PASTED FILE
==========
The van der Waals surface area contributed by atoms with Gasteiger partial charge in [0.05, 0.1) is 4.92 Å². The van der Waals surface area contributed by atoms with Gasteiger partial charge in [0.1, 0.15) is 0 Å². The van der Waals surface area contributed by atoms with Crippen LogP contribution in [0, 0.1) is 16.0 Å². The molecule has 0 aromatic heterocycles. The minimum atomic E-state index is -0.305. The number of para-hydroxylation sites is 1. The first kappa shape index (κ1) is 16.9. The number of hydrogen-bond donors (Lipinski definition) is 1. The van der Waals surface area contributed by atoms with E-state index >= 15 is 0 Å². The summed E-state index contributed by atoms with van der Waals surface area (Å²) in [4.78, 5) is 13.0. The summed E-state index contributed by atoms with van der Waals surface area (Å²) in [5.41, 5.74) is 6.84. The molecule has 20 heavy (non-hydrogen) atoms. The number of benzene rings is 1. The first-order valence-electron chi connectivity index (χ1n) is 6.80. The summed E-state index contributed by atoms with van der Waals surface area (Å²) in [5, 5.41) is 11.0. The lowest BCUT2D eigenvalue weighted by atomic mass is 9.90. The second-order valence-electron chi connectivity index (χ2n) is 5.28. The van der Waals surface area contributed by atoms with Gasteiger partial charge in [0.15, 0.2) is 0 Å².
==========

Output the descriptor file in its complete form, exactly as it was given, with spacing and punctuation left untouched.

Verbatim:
The van der Waals surface area contributed by atoms with Gasteiger partial charge in [0.05, 0.1) is 4.92 Å². The van der Waals surface area contributed by atoms with Gasteiger partial charge in [0.1, 0.15) is 0 Å². The van der Waals surface area contributed by atoms with Crippen LogP contribution in [0, 0.1) is 16.0 Å². The molecule has 0 aromatic heterocycles. The minimum atomic E-state index is -0.305. The number of para-hydroxylation sites is 1. The first kappa shape index (κ1) is 16.9. The number of hydrogen-bond donors (Lipinski definition) is 1. The van der Waals surface area contributed by atoms with E-state index >= 15 is 0 Å². The summed E-state index contributed by atoms with van der Waals surface area (Å²) in [4.78, 5) is 13.0. The summed E-state index contributed by atoms with van der Waals surface area (Å²) in [5.41, 5.74) is 6.84. The molecule has 20 heavy (non-hydrogen) atoms. The number of benzene rings is 1. The first-order valence-electron chi connectivity index (χ1n) is 6.80. The summed E-state index contributed by atoms with van der Waals surface area (Å²) in [5, 5.41) is 11.0. The lowest BCUT2D eigenvalue weighted by atomic mass is 9.90. The second-order valence-electron chi connectivity index (χ2n) is 5.28. The van der Waals surface area contributed by atoms with Gasteiger partial charge in [0.15, 0.2) is 0 Å².